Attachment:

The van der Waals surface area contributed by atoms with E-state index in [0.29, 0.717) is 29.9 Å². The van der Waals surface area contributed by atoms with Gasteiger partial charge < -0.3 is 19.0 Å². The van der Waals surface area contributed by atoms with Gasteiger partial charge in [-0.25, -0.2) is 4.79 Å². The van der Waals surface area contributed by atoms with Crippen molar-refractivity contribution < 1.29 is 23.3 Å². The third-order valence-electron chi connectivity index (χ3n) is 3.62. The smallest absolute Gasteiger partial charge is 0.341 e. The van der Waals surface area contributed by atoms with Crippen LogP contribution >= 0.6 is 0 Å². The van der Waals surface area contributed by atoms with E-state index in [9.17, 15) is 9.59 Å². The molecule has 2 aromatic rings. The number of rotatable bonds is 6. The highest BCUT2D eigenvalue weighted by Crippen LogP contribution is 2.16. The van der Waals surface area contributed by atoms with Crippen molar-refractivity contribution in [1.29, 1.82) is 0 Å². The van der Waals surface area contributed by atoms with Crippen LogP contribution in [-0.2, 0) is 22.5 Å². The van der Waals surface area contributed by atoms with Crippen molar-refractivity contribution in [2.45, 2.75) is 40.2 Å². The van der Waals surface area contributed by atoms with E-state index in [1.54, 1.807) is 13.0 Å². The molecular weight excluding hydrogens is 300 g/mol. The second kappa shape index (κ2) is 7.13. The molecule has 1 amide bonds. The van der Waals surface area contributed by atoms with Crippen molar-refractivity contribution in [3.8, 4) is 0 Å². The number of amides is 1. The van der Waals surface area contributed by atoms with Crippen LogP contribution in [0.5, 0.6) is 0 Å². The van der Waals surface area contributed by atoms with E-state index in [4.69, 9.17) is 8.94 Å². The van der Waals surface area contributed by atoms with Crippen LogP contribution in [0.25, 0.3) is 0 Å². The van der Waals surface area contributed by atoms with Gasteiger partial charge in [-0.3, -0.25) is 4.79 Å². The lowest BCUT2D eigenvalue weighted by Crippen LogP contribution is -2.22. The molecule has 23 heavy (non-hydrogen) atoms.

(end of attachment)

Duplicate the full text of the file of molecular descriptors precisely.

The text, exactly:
The van der Waals surface area contributed by atoms with E-state index in [0.29, 0.717) is 29.9 Å². The van der Waals surface area contributed by atoms with Gasteiger partial charge < -0.3 is 19.0 Å². The van der Waals surface area contributed by atoms with Gasteiger partial charge in [-0.25, -0.2) is 4.79 Å². The van der Waals surface area contributed by atoms with Crippen molar-refractivity contribution < 1.29 is 23.3 Å². The third-order valence-electron chi connectivity index (χ3n) is 3.62. The smallest absolute Gasteiger partial charge is 0.341 e. The van der Waals surface area contributed by atoms with Crippen LogP contribution >= 0.6 is 0 Å². The van der Waals surface area contributed by atoms with E-state index in [9.17, 15) is 9.59 Å². The molecule has 2 aromatic rings. The number of rotatable bonds is 6. The highest BCUT2D eigenvalue weighted by Crippen LogP contribution is 2.16. The van der Waals surface area contributed by atoms with Crippen molar-refractivity contribution in [1.29, 1.82) is 0 Å². The van der Waals surface area contributed by atoms with Crippen LogP contribution in [-0.2, 0) is 22.5 Å². The van der Waals surface area contributed by atoms with Crippen molar-refractivity contribution in [2.45, 2.75) is 40.2 Å². The van der Waals surface area contributed by atoms with E-state index in [1.54, 1.807) is 13.0 Å². The molecular weight excluding hydrogens is 300 g/mol. The second kappa shape index (κ2) is 7.13. The molecule has 1 amide bonds. The van der Waals surface area contributed by atoms with Crippen molar-refractivity contribution in [3.8, 4) is 0 Å². The number of amides is 1. The van der Waals surface area contributed by atoms with Crippen LogP contribution in [0.5, 0.6) is 0 Å². The van der Waals surface area contributed by atoms with E-state index in [4.69, 9.17) is 8.94 Å². The van der Waals surface area contributed by atoms with Crippen LogP contribution in [0.25, 0.3) is 0 Å². The van der Waals surface area contributed by atoms with Gasteiger partial charge in [-0.3, -0.25) is 4.79 Å². The lowest BCUT2D eigenvalue weighted by Crippen LogP contribution is -2.22. The molecule has 23 heavy (non-hydrogen) atoms.